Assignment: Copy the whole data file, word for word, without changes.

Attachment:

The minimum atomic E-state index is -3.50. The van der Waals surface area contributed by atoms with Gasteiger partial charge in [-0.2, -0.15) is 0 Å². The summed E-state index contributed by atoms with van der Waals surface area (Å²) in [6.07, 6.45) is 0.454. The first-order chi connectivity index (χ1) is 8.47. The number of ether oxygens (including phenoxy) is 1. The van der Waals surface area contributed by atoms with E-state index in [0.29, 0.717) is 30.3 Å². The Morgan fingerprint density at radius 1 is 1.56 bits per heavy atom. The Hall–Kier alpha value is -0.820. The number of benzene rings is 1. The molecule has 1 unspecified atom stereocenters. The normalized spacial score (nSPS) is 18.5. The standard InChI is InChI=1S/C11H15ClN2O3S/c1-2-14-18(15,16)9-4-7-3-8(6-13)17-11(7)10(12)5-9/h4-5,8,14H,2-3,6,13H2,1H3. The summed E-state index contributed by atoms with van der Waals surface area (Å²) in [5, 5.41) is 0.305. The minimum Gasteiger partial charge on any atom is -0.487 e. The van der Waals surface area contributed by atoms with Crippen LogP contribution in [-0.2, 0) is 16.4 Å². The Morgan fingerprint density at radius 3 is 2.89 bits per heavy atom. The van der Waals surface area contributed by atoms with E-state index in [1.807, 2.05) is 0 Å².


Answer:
The minimum atomic E-state index is -3.50. The van der Waals surface area contributed by atoms with Gasteiger partial charge in [-0.2, -0.15) is 0 Å². The summed E-state index contributed by atoms with van der Waals surface area (Å²) in [6.07, 6.45) is 0.454. The first-order chi connectivity index (χ1) is 8.47. The number of ether oxygens (including phenoxy) is 1. The van der Waals surface area contributed by atoms with E-state index in [0.29, 0.717) is 30.3 Å². The Morgan fingerprint density at radius 1 is 1.56 bits per heavy atom. The Hall–Kier alpha value is -0.820. The number of benzene rings is 1. The molecule has 1 unspecified atom stereocenters. The normalized spacial score (nSPS) is 18.5. The standard InChI is InChI=1S/C11H15ClN2O3S/c1-2-14-18(15,16)9-4-7-3-8(6-13)17-11(7)10(12)5-9/h4-5,8,14H,2-3,6,13H2,1H3. The summed E-state index contributed by atoms with van der Waals surface area (Å²) in [5, 5.41) is 0.305. The minimum Gasteiger partial charge on any atom is -0.487 e. The van der Waals surface area contributed by atoms with Crippen LogP contribution in [-0.2, 0) is 16.4 Å². The Morgan fingerprint density at radius 3 is 2.89 bits per heavy atom. The van der Waals surface area contributed by atoms with E-state index in [1.807, 2.05) is 0 Å².